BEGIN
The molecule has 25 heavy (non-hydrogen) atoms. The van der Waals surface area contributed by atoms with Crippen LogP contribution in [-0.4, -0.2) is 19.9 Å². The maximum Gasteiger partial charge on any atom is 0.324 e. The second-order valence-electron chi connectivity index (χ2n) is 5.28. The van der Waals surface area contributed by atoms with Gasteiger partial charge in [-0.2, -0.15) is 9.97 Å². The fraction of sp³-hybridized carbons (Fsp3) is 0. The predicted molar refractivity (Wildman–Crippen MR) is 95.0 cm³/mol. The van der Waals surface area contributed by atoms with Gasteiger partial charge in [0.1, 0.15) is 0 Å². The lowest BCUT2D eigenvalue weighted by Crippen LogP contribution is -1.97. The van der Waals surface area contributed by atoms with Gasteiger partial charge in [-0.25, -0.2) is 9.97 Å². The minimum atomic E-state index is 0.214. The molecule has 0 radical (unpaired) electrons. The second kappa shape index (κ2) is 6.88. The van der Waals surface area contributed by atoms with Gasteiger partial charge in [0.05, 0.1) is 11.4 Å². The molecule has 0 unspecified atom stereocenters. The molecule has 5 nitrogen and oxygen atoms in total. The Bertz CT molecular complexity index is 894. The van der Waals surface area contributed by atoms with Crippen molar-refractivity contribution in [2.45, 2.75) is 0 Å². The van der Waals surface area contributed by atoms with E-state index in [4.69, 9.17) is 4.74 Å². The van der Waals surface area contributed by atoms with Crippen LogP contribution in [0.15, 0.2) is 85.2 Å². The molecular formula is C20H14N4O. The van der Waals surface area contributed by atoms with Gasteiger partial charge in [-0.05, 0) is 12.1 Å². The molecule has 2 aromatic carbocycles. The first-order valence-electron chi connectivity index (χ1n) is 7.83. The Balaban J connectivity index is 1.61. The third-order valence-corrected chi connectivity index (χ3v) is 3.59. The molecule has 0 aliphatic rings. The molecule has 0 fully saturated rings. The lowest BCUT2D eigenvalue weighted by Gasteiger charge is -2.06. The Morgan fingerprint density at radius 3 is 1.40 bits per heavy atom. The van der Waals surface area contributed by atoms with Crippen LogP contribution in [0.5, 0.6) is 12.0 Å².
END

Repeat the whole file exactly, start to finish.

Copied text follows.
The molecule has 25 heavy (non-hydrogen) atoms. The van der Waals surface area contributed by atoms with Crippen LogP contribution in [-0.4, -0.2) is 19.9 Å². The maximum Gasteiger partial charge on any atom is 0.324 e. The second-order valence-electron chi connectivity index (χ2n) is 5.28. The van der Waals surface area contributed by atoms with Gasteiger partial charge in [-0.2, -0.15) is 9.97 Å². The fraction of sp³-hybridized carbons (Fsp3) is 0. The predicted molar refractivity (Wildman–Crippen MR) is 95.0 cm³/mol. The van der Waals surface area contributed by atoms with Gasteiger partial charge in [0.1, 0.15) is 0 Å². The lowest BCUT2D eigenvalue weighted by Crippen LogP contribution is -1.97. The van der Waals surface area contributed by atoms with Gasteiger partial charge in [-0.25, -0.2) is 9.97 Å². The minimum atomic E-state index is 0.214. The molecule has 0 radical (unpaired) electrons. The second kappa shape index (κ2) is 6.88. The van der Waals surface area contributed by atoms with Gasteiger partial charge in [0.05, 0.1) is 11.4 Å². The molecule has 0 unspecified atom stereocenters. The molecule has 5 nitrogen and oxygen atoms in total. The Bertz CT molecular complexity index is 894. The van der Waals surface area contributed by atoms with Crippen molar-refractivity contribution in [2.45, 2.75) is 0 Å². The van der Waals surface area contributed by atoms with E-state index in [4.69, 9.17) is 4.74 Å². The van der Waals surface area contributed by atoms with Crippen LogP contribution in [0.15, 0.2) is 85.2 Å². The molecular formula is C20H14N4O. The van der Waals surface area contributed by atoms with Gasteiger partial charge in [-0.05, 0) is 12.1 Å². The molecule has 2 aromatic carbocycles. The first-order valence-electron chi connectivity index (χ1n) is 7.83. The Balaban J connectivity index is 1.61. The third-order valence-corrected chi connectivity index (χ3v) is 3.59. The molecule has 0 aliphatic rings. The molecule has 0 fully saturated rings. The lowest BCUT2D eigenvalue weighted by Gasteiger charge is -2.06. The Morgan fingerprint density at radius 3 is 1.40 bits per heavy atom. The van der Waals surface area contributed by atoms with Crippen LogP contribution in [0.5, 0.6) is 12.0 Å².